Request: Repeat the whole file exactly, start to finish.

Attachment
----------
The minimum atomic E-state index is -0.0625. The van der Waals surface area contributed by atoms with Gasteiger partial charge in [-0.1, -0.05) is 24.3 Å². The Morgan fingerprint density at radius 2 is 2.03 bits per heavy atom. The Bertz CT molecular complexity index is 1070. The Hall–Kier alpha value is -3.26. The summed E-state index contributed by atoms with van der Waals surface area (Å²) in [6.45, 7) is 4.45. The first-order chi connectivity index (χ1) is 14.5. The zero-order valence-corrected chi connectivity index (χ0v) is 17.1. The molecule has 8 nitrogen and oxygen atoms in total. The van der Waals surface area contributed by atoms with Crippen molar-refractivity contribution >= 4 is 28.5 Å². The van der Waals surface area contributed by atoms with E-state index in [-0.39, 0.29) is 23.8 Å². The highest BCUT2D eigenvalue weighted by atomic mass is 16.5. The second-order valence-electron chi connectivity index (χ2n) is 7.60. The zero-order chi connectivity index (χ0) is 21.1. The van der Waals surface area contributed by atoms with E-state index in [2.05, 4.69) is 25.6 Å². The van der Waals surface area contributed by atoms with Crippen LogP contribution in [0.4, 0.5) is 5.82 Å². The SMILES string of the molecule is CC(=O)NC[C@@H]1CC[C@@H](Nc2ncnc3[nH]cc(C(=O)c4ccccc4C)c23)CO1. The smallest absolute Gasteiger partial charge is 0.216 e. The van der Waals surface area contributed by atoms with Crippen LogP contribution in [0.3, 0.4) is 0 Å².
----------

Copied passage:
The minimum atomic E-state index is -0.0625. The van der Waals surface area contributed by atoms with Gasteiger partial charge in [-0.1, -0.05) is 24.3 Å². The Morgan fingerprint density at radius 2 is 2.03 bits per heavy atom. The Bertz CT molecular complexity index is 1070. The Hall–Kier alpha value is -3.26. The summed E-state index contributed by atoms with van der Waals surface area (Å²) in [6.45, 7) is 4.45. The first-order chi connectivity index (χ1) is 14.5. The zero-order valence-corrected chi connectivity index (χ0v) is 17.1. The molecule has 8 nitrogen and oxygen atoms in total. The van der Waals surface area contributed by atoms with Crippen molar-refractivity contribution >= 4 is 28.5 Å². The van der Waals surface area contributed by atoms with E-state index in [-0.39, 0.29) is 23.8 Å². The highest BCUT2D eigenvalue weighted by atomic mass is 16.5. The second-order valence-electron chi connectivity index (χ2n) is 7.60. The zero-order chi connectivity index (χ0) is 21.1. The van der Waals surface area contributed by atoms with E-state index in [2.05, 4.69) is 25.6 Å². The van der Waals surface area contributed by atoms with Crippen LogP contribution in [0.4, 0.5) is 5.82 Å². The SMILES string of the molecule is CC(=O)NC[C@@H]1CC[C@@H](Nc2ncnc3[nH]cc(C(=O)c4ccccc4C)c23)CO1. The smallest absolute Gasteiger partial charge is 0.216 e. The van der Waals surface area contributed by atoms with Crippen LogP contribution in [0.3, 0.4) is 0 Å².